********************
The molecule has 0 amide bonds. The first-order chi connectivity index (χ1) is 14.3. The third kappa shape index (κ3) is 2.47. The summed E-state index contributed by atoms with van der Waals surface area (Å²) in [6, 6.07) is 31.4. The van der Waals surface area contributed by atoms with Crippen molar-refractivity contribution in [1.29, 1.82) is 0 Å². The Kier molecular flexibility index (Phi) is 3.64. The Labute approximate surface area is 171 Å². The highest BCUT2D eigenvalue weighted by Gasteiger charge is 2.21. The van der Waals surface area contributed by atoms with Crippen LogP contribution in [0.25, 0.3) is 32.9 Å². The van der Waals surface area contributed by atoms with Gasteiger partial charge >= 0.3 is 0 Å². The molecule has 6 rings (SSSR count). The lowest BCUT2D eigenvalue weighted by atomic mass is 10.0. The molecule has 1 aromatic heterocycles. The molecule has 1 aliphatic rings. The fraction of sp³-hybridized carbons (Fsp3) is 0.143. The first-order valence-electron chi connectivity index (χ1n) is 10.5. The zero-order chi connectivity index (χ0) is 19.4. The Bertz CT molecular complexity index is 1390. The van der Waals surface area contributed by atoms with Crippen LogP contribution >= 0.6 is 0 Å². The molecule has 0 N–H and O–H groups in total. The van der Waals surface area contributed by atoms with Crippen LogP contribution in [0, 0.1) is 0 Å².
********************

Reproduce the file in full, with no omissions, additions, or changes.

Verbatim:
The molecule has 0 amide bonds. The first-order chi connectivity index (χ1) is 14.3. The third kappa shape index (κ3) is 2.47. The summed E-state index contributed by atoms with van der Waals surface area (Å²) in [6, 6.07) is 31.4. The van der Waals surface area contributed by atoms with Crippen molar-refractivity contribution in [1.29, 1.82) is 0 Å². The Kier molecular flexibility index (Phi) is 3.64. The Labute approximate surface area is 171 Å². The highest BCUT2D eigenvalue weighted by Gasteiger charge is 2.21. The van der Waals surface area contributed by atoms with Crippen LogP contribution in [0.25, 0.3) is 32.9 Å². The van der Waals surface area contributed by atoms with Gasteiger partial charge >= 0.3 is 0 Å². The molecule has 6 rings (SSSR count). The lowest BCUT2D eigenvalue weighted by atomic mass is 10.0. The molecule has 1 aromatic heterocycles. The molecule has 1 aliphatic rings. The fraction of sp³-hybridized carbons (Fsp3) is 0.143. The first-order valence-electron chi connectivity index (χ1n) is 10.5. The zero-order chi connectivity index (χ0) is 19.4. The Bertz CT molecular complexity index is 1390. The van der Waals surface area contributed by atoms with Crippen LogP contribution >= 0.6 is 0 Å². The molecule has 0 N–H and O–H groups in total. The van der Waals surface area contributed by atoms with Crippen LogP contribution in [0, 0.1) is 0 Å².